Susan, teacher and matron at Family Spirit Orphanage:

Maggie with Millie, an employee at New Court View Hotel:

A few of our Masindi friends at Chris' birthday party:

These are a few of my favourite shopkeepers in Masindi:

Tuesday, 15 September 2009

Looking Back

Pictures of the hospital showing out patients and the wards.

Children outside their home and a mother showing how she is using her mosquito net to protect herself and her children.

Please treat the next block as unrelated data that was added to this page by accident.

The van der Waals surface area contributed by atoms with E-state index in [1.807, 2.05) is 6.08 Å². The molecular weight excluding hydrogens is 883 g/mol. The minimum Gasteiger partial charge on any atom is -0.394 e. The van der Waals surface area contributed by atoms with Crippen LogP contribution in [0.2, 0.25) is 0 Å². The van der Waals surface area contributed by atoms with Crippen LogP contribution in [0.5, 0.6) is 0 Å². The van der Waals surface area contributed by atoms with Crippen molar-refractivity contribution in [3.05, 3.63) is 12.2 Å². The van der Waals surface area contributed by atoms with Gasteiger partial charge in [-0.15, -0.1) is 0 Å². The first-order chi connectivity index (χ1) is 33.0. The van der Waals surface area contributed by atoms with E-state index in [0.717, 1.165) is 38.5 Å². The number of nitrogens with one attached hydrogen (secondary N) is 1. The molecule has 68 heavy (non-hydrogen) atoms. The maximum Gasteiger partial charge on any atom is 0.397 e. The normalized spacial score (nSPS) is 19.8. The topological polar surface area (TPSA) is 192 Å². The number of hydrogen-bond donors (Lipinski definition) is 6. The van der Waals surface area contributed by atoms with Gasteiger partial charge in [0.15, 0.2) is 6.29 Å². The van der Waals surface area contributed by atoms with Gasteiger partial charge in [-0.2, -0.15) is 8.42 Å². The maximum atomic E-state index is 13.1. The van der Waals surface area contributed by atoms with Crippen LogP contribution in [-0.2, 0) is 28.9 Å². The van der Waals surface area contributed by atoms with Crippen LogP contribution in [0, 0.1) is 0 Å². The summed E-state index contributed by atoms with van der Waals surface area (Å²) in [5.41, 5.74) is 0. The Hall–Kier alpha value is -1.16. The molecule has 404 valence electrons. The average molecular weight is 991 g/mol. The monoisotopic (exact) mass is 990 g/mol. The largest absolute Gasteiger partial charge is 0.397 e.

Last week I had my exit interview with Sarah Kyobe from VSO. This gave me a chance to look back and reflect on the last two years in Masindi. It is hard to remember the frustration and depression that I went through in the first six months. When I arrived at Masindi Hospital in October 2007 I was excited and looking forward to working with Ugandan colleagues and learning about health in Masindi. Within a couple of weeks it became obvious that it was going to be a huge challenge. I should have anticipated problems when at the end of the VSO in-country training the representative from Masindi who was supposed to take us there had no transport and seemed to know nothing about what I was supposed to be doing. On the first day at the hospital the medical superintendent who had requested a volunteer announced he was leaving at the end of the week and there was no replacement for him. I had known that resources would be in short supply but I had not reckoned on the lack of motivation and commitment of most of the staff.